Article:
Planning for your Digital Demise

December 2, 2020by Kevin Painter

As clients age, they are encouraged to plan for events such as long-term care needs and eventual death by adding children to their investment and checking accounts, drafting legal documents to plan for the care at the end of life, updating their beneficiaries on their IRA and retirement plans and even documenting what family heirlooms that want passed on to certain heirs. But what happens to their social media profile, their frequent flyer miles, or other digital assets when they die?

During a recent estate planning webinar, I learned a new acronym, RUFADAA. The Revised Uniform Fiduciary Access to Digital Assets Act (RUFADAA) has been passed in 48 states as of 2020. This act governs access to a person’s online accounts when the owner dies or loses their ability to manage those accounts. This act extends the power of a fiduciary, typically seen as individuals acting as a power of attorney or executor, to include the management of digital assets. By naming an individual in your will under RUFADAA you can appoint someone to manage your computer files, virtual currency, and social media sites.

You may keep a list of passwords (or use the same one) to the myriad of sites you access frequently, but does your spouse or your children know how to access those? After doing some research, I learned that there is quite the variance on what happens to those bonus miles, free hotel nights and Facebook memories once you have passed.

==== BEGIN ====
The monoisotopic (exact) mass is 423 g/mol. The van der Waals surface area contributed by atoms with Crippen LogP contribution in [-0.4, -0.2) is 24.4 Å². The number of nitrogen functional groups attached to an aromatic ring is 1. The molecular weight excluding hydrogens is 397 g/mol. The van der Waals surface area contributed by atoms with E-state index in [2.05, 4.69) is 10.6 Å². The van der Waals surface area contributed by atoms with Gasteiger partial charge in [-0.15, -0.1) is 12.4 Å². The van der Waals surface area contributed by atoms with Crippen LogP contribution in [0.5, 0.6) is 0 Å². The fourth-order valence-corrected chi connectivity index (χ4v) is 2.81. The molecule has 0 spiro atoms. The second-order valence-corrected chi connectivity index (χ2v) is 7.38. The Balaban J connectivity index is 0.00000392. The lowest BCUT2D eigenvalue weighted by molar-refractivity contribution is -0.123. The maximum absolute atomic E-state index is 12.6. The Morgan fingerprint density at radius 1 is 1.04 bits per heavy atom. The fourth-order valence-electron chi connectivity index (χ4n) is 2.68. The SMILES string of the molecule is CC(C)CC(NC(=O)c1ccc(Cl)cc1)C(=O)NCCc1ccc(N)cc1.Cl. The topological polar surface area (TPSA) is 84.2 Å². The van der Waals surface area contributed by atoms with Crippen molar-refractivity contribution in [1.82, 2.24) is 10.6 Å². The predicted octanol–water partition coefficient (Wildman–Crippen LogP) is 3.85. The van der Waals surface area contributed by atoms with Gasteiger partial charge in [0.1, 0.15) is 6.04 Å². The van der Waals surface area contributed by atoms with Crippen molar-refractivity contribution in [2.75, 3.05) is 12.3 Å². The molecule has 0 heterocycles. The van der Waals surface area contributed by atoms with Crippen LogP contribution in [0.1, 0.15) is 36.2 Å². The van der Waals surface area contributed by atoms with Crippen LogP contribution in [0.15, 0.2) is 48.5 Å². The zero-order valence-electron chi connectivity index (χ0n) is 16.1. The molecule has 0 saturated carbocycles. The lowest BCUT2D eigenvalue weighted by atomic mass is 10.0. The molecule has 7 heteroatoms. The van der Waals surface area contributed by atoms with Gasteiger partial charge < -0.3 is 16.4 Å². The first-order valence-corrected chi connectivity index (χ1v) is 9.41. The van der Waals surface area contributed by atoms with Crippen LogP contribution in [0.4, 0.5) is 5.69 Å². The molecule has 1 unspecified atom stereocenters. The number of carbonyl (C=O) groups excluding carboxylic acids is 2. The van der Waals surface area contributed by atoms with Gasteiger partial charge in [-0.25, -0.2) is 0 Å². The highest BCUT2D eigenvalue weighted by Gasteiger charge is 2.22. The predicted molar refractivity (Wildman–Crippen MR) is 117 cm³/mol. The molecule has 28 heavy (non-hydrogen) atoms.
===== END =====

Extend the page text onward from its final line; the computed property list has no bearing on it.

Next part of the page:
Here are four steps to start a conversation about a digital assets plan:

  1. Use a password app and make a list of all your passwords. This has become more difficult with Face ID on some smartphones. Make a detailed inventory of all online platforms you use, and the information associated with them. Consider sharing that information with your spouse, child, or executor.
  2. Familiarize yourself with the policies of certain loyalty programs if you die. For example, Delta Sky Miles does not recognize transfers of points if you pass, but Southwest does. Hilton and Marriott do permit transfers of their loyalty points, but you must know how to do it. For more information on airline/hotel points, here’s a great blogpost from the Points Guy on the subject: https://thepointsguy.com/guide/points-and-miles-after-you-die/.
  3. Protect your social media profiles. If you want your loved ones to be able to access all your information stored online, they will need your login and password. Without it, your heirs can request to memorialize the account, which secures it and lets other gather and share memories. Immediate family members may also request the removal of a loved one’s account from the platform.
  4. Make note of what bills you pay online or have drafted from your account. If you are the primary bill payer in your household, make sure that your loved ones know how you pay your monthly bills. If you pass away, you don’t want your executor to cancel a credit card or close an account that was set to pay the gas bill if you have family that still lives in your home.

As technology becomes a greater part of our daily lives, it is vital that you consider a digital assets component as part of your estate plan. It will protect you and your loved ones from cybercriminals and future problems.

Kevin Painter

Kevin Painter

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